Title

The Effect of Dosage on Speech Sound Disorder Therapy

Presentation Type

Poster

Abstract

The purpose of this study was to measure the dosage of therapy for speech sound disorders. Children with speech sound disorders have problems saying certain speech sounds. Dosage is the total amount of therapy provided and it can be broken down into five specific parts: dose, dose form, dose frequency, total intervention duration, and cumulative intervention intensity. This project looked specifically at dose, the number of teaching episodes per treatment session. This research is significant because findings from a literature review showed a lack of research pertaining to the collection of dosage data. We designed an original method to collect dose in treatment therapy sessions. For the methodology, we observed 16 therapy sessions of a 6-year-old boy with a severe speech sound disorder. For each treatment session, data related to dose were collected by tallying the number of clinician prompts and child responses. These data were analyzed to find relationships between assessments (given pre-treatment, mid-treatment, and post-treatment) and the amount of dosage. Results regarding the relationships and future implications for speech-language pathologists in practice will be discussed. We believe this research will be a stepping-stone for future research endeavors because speech-language pathologists will have a better understanding of how much dosage is needed for efficient and effective treatment of speech-sound disorders.

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Apr 12th, 3:00 PM Apr 12th, 4:00 PM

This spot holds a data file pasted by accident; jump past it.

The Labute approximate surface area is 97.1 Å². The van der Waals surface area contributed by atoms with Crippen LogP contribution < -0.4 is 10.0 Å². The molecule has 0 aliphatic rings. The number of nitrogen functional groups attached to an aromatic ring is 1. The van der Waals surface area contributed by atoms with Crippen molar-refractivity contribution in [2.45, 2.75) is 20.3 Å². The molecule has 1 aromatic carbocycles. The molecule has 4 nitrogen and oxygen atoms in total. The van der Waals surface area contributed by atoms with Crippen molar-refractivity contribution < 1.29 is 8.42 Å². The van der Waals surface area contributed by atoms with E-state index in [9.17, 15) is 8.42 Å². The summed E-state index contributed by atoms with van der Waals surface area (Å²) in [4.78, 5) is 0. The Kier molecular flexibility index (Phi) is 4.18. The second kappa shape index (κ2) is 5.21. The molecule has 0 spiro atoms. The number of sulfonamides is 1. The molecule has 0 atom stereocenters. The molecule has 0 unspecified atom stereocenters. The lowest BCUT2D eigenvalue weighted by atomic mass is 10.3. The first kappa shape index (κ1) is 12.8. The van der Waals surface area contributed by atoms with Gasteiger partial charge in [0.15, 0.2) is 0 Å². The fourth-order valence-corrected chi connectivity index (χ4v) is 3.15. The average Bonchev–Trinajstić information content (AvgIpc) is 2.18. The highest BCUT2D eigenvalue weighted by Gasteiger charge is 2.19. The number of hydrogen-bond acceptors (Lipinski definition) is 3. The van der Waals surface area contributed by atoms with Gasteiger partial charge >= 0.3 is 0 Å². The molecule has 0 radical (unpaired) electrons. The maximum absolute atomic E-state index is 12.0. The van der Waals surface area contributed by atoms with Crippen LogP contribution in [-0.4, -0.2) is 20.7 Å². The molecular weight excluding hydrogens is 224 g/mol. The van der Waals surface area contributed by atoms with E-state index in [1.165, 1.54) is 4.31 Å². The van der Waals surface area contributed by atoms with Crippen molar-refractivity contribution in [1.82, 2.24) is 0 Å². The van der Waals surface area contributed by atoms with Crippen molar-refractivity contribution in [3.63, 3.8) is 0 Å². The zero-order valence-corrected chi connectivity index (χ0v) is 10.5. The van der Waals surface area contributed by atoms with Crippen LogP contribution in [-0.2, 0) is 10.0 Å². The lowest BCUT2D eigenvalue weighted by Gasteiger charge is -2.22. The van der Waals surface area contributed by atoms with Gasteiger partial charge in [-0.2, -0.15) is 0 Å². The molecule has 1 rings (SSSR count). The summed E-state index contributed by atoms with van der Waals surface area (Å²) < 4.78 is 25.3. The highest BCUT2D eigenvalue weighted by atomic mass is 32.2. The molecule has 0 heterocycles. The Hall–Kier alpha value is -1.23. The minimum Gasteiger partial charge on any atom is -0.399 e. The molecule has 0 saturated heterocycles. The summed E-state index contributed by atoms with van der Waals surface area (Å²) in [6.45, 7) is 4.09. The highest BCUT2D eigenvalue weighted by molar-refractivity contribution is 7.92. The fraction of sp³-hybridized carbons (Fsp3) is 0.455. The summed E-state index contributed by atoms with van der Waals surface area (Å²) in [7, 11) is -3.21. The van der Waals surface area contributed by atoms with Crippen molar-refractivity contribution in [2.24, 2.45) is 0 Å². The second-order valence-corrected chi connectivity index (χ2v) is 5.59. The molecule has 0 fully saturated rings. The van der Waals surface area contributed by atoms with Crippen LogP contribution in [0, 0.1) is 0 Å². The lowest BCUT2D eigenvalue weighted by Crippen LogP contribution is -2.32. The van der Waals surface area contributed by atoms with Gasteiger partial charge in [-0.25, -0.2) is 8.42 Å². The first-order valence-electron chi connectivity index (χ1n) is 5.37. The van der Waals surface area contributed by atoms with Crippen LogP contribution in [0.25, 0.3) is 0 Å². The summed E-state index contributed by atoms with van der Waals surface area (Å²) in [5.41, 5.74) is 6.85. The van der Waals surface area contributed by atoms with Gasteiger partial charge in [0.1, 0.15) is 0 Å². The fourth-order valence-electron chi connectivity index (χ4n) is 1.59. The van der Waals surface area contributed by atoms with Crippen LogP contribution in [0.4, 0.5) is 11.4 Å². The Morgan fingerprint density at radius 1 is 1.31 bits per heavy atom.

The Effect of Dosage on Speech Sound Disorder Therapy

UC Ballroom

The purpose of this study was to measure the dosage of therapy for speech sound disorders. Children with speech sound disorders have problems saying certain speech sounds. Dosage is the total amount of therapy provided and it can be broken down into five specific parts: dose, dose form, dose frequency, total intervention duration, and cumulative intervention intensity. This project looked specifically at dose, the number of teaching episodes per treatment session. This research is significant because findings from a literature review showed a lack of research pertaining to the collection of dosage data. We designed an original method to collect dose in treatment therapy sessions. For the methodology, we observed 16 therapy sessions of a 6-year-old boy with a severe speech sound disorder. For each treatment session, data related to dose were collected by tallying the number of clinician prompts and child responses. These data were analyzed to find relationships between assessments (given pre-treatment, mid-treatment, and post-treatment) and the amount of dosage. Results regarding the relationships and future implications for speech-language pathologists in practice will be discussed. We believe this research will be a stepping-stone for future research endeavors because speech-language pathologists will have a better understanding of how much dosage is needed for efficient and effective treatment of speech-sound disorders.